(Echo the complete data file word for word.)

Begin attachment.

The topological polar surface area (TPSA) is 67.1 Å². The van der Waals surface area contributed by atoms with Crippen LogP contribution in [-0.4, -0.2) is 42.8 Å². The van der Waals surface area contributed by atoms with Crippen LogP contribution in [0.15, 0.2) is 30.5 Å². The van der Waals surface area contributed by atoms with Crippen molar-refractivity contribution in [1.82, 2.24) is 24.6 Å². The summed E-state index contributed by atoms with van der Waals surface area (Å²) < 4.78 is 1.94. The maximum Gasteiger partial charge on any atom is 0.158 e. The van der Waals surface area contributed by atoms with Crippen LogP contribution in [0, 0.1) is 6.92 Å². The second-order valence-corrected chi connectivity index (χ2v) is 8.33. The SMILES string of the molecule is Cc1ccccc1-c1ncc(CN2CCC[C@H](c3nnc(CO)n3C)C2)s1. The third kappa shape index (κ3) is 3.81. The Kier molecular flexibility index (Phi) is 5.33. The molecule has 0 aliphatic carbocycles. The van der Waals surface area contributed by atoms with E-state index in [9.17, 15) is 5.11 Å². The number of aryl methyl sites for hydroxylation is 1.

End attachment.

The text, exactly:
The topological polar surface area (TPSA) is 67.1 Å². The van der Waals surface area contributed by atoms with Crippen LogP contribution in [-0.4, -0.2) is 42.8 Å². The van der Waals surface area contributed by atoms with Crippen LogP contribution in [0.15, 0.2) is 30.5 Å². The van der Waals surface area contributed by atoms with Crippen molar-refractivity contribution in [1.82, 2.24) is 24.6 Å². The summed E-state index contributed by atoms with van der Waals surface area (Å²) < 4.78 is 1.94. The maximum Gasteiger partial charge on any atom is 0.158 e. The van der Waals surface area contributed by atoms with Crippen LogP contribution in [0, 0.1) is 6.92 Å². The second-order valence-corrected chi connectivity index (χ2v) is 8.33. The SMILES string of the molecule is Cc1ccccc1-c1ncc(CN2CCC[C@H](c3nnc(CO)n3C)C2)s1. The third kappa shape index (κ3) is 3.81. The Kier molecular flexibility index (Phi) is 5.33. The molecule has 0 aliphatic carbocycles. The van der Waals surface area contributed by atoms with E-state index in [9.17, 15) is 5.11 Å². The number of aryl methyl sites for hydroxylation is 1.